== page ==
As a new parent, you anticipate losing some sleep, you anticipate night-feedings, and you
accept a level of sleep deprivation. Once you’ve settled in though, things become so hard, so
fast. When that sleep deprivation compounds, you might find yourself vulnerable to all the noise
that all-too-often blares in the ears of new parents. The well-meaning advice about how to get
your baby to sleep so that you can sleep too.
With the lack of sleep you’ve been getting, you may buy into the idea that something is wrong
with how you parent and that’s leading to your baby’s sleep difficulties. Even worse, you may be
concerned that something is wrong with your baby. Take heart, your experiences are not
atypical, it’s not any one thing you are or are not doing that is causing your baby to sleep the
way she is sleeping. Babies simply do not sleep the way adults do because, well, they are not
This graph is a realistic representation of what sleep looks like for the first 18
months of life. Note that the peak of what is considered “good sleep,” is reached at around 3
months of age, leaving many parents relieved and expecting this to be a continued trend. A
quick look at the rest of the graph confirms that this, unfortunately, is not the way it generally
pans out. If parents knew not to expect it to stay that way, there would be so much less anxiety
about how to get baby to sleep in a way that defies their hard wiring.
It seems that often, while the sleep deprivation does make things difficult, it’s the dashed expectations of the parents that ramp up anxiety and frustration. It’s the feeling that all the other babies in the world are sleeping soundly through the night and that your baby is somehow having major challenges that are outside the norm. This is made even worse by the near-constant talk of how and why a baby should sleep 12 hours by 12 weeks or how once a certain weight, a baby is definitely ready to snooze the night-through. All those loaded promises wouldn’t even sell books if it were in fact true that babies can, do, and should sleep solidly through the night.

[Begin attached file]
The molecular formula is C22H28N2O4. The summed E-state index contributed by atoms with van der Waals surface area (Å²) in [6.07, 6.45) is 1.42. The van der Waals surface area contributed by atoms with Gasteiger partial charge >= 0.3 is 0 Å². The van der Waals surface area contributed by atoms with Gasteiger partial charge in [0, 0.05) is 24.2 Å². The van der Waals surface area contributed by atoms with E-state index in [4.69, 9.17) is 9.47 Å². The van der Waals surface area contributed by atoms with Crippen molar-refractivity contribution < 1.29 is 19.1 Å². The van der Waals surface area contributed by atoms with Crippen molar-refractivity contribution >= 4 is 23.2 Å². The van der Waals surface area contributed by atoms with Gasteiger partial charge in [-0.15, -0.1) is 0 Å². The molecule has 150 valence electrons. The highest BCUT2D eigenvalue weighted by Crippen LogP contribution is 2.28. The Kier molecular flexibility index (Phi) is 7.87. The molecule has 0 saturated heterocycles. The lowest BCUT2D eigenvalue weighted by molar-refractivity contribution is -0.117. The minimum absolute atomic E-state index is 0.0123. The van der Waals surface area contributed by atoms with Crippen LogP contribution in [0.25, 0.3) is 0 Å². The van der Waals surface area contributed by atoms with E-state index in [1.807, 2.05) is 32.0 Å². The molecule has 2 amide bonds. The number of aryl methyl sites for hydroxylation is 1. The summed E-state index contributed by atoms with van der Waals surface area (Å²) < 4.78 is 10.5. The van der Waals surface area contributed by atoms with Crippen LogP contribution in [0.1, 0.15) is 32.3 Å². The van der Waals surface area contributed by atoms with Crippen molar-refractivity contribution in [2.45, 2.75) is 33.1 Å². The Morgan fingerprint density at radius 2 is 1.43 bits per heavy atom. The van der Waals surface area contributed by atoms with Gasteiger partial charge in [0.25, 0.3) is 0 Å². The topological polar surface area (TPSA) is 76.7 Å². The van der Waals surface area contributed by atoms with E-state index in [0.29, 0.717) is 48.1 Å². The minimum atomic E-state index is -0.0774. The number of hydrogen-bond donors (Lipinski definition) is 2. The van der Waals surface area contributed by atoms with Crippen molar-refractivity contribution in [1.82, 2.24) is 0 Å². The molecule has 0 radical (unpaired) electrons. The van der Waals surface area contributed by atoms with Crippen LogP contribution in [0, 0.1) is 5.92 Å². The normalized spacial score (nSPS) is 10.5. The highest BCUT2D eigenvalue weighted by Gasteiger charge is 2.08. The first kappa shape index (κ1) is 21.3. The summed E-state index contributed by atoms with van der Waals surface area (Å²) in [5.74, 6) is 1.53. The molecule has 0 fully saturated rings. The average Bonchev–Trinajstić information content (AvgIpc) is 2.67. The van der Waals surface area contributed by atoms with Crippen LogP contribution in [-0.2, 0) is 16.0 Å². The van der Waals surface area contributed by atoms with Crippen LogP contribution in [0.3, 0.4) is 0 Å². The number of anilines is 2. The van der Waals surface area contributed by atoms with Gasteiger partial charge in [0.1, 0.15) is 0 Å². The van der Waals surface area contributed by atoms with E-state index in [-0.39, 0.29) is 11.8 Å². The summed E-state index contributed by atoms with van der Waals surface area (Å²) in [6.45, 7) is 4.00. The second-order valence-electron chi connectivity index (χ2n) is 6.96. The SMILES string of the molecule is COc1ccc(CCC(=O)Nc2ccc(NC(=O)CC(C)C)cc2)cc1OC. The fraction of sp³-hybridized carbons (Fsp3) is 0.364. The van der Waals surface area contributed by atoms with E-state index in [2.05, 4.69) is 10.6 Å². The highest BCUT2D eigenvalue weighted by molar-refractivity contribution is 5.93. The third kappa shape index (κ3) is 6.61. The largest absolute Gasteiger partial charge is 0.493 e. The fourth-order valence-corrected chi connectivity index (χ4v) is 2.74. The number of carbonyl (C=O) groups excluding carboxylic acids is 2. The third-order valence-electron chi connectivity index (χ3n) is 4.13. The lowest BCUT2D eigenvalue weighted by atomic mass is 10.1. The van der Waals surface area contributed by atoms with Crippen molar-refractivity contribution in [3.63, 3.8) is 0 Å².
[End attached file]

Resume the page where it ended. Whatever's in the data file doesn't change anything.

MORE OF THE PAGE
Okay, so babies just don’t sleep the way we wish they did. Got it. What’s the solution then? That’s the big question. Co-sleeping, done safely of course, can certainly make overnight nursing access easier and allow for sounder sleep for parents and baby alike and that is a common recommendation among breastfeeding mothers. Nonetheless, the most significant solution to making baby’s sleeping patterns tolerable is to let go of expectations. Stop looking at the clock each time baby awakens, stop counting the hours of sleep you’re losing, stop tracking baby’s nightly sleep stretches. Those things tend to fuel the anxiety since each glance at the clock and each recording of precious-lost sleep is weighed against an ideal that is neither common nor realistic.
Rather, if you take a deep breath and reflect on the difficult transitions you’ve already managed your way through; the birth of your baby, the first few nights with your newborn, the breastfeeding challenges that have been overcome, to name a few; you will recognize your own resilience and your own ability to do this hard thing. You are not alone in your exhaustion, others have struggled with this too; find a tribe to stand with in solidarity.
Your child will eventually sleep through the night and this season, while seemingly so very long, will not last forever.